I had been dreaming of thru-hiking the Pacific Crest Trail (PCT) for the last 6 years. I postponed it twice. Once to thru-hike the Appalachian Trail (AT) in 2001. And again to spend five months visiting 25 countries in Eastern Europe in 2004. By 2006 I couldn't wait any longer, so I completed the dream and I have a few lousy photos to prove it.
I had never set foot on the PCT and I had seen few pictures of it before I started. In fact, I barely looked at the maps. I wanted every step to be unique and new. However, I got lost so many times in Washington that I started to doubt the benefits of this "go-into-it-blind" strategy.
But we eventually got out of the snow of Washington, enjoyed the friendly mosquitoes of Oregon, and the wacky folks in California.
Ultimately Maiu Reismann and I made it to the Mexican border. The 2,650 mile backpacking trip took under four months - June 23 to October 21. Glen Van Peski, the founder of Gossamer Gear, had hiked with us a week before and he generously met us at the border. He took more pictures of us than a photographer takes for the Sports Illustrated Swimsuit Edition.
When I arrived at the Mexican border I was overrun by emotion. It's really moving to see Mexicans hopping over the fence only to get gunned down by the overly zealous Minutemen.
We stood on the monument, doing silly acts that had the Border Patrol shaking their heads in dismay. I've uploaded a video of our silly behavior on the right.
The PCT was easier than AT for a few reasons:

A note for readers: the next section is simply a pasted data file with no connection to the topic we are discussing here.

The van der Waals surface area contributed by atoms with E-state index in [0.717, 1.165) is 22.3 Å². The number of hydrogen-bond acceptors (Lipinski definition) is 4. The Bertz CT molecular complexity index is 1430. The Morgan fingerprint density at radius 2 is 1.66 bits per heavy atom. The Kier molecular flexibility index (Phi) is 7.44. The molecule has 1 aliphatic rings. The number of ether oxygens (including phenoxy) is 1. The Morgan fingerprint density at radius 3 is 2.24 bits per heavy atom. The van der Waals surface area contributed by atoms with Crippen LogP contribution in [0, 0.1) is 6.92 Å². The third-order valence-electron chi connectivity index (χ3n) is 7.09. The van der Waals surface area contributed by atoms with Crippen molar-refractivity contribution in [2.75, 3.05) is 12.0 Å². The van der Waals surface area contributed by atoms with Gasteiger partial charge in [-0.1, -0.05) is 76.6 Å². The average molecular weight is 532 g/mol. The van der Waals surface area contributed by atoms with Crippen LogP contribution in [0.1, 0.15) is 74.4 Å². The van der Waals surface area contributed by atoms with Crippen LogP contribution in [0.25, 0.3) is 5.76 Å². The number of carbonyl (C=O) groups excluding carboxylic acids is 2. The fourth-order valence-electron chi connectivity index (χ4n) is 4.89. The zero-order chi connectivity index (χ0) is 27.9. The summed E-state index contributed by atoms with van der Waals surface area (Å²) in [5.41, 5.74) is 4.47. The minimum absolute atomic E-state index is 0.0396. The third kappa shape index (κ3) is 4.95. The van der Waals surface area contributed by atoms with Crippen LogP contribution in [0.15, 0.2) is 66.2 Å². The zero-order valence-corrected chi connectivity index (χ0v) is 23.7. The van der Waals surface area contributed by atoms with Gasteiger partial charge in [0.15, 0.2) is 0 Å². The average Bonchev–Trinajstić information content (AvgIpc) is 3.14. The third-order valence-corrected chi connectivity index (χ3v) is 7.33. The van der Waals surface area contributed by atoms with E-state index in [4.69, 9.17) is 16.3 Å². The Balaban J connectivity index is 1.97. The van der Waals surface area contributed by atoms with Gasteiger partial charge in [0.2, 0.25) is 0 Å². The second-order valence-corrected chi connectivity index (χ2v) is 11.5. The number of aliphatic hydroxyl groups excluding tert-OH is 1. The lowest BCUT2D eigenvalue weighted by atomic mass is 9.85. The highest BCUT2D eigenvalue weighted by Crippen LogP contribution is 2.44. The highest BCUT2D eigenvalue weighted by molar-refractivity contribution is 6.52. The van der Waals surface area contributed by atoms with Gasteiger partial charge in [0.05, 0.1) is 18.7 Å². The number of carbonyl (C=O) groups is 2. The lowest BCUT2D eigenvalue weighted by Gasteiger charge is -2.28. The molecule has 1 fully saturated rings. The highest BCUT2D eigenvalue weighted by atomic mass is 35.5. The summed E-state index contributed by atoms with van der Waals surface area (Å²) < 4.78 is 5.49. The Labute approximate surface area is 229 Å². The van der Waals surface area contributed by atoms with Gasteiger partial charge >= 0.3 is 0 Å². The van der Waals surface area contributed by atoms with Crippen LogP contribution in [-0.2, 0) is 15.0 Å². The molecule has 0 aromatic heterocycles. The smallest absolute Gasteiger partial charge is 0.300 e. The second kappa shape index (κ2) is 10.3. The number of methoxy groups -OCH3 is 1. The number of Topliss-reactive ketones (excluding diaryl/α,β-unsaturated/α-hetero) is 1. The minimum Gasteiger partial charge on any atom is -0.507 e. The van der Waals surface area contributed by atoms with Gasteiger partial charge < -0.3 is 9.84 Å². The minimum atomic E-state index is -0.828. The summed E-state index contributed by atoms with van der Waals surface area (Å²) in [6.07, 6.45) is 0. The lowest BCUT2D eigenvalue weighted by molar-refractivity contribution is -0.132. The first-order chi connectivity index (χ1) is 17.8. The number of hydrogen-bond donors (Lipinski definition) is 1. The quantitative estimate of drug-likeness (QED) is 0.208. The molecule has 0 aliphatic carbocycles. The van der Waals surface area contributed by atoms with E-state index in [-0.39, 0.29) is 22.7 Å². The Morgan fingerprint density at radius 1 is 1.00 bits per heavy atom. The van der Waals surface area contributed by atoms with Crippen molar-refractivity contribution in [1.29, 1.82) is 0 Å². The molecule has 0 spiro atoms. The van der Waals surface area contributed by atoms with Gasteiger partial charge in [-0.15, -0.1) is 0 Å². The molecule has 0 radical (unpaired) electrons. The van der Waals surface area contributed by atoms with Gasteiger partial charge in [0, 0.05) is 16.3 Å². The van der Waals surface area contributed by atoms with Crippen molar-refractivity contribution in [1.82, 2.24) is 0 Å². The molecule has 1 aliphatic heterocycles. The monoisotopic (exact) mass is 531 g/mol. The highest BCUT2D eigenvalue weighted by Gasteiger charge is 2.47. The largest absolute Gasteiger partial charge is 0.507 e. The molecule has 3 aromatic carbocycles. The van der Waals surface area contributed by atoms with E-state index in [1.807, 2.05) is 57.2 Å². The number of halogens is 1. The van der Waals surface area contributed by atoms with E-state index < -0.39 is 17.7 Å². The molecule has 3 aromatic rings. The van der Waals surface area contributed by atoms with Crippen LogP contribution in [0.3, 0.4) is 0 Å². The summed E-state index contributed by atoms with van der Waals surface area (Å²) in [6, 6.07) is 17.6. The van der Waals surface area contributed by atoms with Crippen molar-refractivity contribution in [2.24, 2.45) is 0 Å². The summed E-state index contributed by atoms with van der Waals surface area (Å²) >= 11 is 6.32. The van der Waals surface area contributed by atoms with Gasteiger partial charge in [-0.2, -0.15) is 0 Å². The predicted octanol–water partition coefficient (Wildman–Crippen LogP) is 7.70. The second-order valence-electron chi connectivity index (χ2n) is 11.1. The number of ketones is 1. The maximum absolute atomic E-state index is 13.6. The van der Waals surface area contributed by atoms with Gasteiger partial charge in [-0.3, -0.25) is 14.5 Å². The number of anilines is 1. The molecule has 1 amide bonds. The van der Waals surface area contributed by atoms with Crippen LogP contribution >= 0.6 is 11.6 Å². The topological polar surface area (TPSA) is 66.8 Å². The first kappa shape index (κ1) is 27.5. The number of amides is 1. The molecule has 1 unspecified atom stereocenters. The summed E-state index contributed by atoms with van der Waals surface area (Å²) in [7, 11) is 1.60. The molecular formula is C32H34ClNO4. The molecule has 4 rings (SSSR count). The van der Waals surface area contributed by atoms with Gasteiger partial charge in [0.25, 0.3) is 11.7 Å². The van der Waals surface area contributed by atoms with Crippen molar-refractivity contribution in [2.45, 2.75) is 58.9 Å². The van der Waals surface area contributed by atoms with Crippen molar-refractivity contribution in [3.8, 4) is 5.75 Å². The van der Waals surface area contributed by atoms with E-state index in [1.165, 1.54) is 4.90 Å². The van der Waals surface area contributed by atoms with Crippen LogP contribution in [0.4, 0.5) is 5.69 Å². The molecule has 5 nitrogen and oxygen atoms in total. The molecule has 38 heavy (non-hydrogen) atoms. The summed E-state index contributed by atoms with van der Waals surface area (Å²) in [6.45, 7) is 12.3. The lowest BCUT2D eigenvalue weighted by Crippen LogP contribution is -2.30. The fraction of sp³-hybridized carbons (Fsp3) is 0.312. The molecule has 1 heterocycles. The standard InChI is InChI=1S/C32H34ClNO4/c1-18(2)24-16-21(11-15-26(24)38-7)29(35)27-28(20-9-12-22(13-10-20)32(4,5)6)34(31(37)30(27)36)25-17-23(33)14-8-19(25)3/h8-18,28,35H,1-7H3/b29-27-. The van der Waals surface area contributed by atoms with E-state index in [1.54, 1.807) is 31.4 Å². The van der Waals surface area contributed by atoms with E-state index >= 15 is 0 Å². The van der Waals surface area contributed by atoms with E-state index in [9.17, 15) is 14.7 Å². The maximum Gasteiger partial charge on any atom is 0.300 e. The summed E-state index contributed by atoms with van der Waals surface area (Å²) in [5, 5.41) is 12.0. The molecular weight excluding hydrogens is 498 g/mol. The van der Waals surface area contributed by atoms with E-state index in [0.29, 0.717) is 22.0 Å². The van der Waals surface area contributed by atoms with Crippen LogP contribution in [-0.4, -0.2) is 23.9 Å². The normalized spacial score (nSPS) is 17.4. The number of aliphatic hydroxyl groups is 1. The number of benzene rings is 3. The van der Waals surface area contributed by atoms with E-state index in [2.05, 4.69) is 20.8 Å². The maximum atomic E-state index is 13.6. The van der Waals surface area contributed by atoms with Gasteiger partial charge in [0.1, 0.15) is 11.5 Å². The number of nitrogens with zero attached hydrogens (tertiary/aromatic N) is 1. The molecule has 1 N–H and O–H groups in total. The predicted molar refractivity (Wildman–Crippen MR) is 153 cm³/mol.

On the other hand, for Maiu, the PCT was rough. She had never hiked far in her life. Maiu is from Estonia, a country that is less than 150 miles wide. The PCT is 2,650 miles long. The isolation, the uncertainty, and the danger of the trail tormented her throughout the journey. She never truly relaxed until she was about 150 miles from the Mexican border.
Nevertheless, she persevered with stoic bravery. Looking back, she admits that she had more fun than working in an office. I am so proud that she is the first Estonian, male or female, to thru-hike the PCT. Never mind that she's probably the first Estonian to ever hear about the PCT.
Going southbound on the PCT is unconventional, just like going south on the AT. I wrote an article for the PCT Communicator that explains why 95% of thru-hikers hike north on the PCT. It also uncovers the unknown benefits of going south. Read about why you should go southbound on the PCT.
We ultimately reintegrated into society after taking a shower. I returned to Estonia with Maiu, but my dad's death pulled me back to San Francisco, where I have been for the last few months. I've been writing my next book (on Eastern Europe) and preparing for my next adventure: to yo-yo Continental Divide Trail!
I hope you've enjoyed my PCT journal. If you enjoy the way I write, please buy one of my books! If you don't like the way I write, then why the hell did you read all the way to here?!
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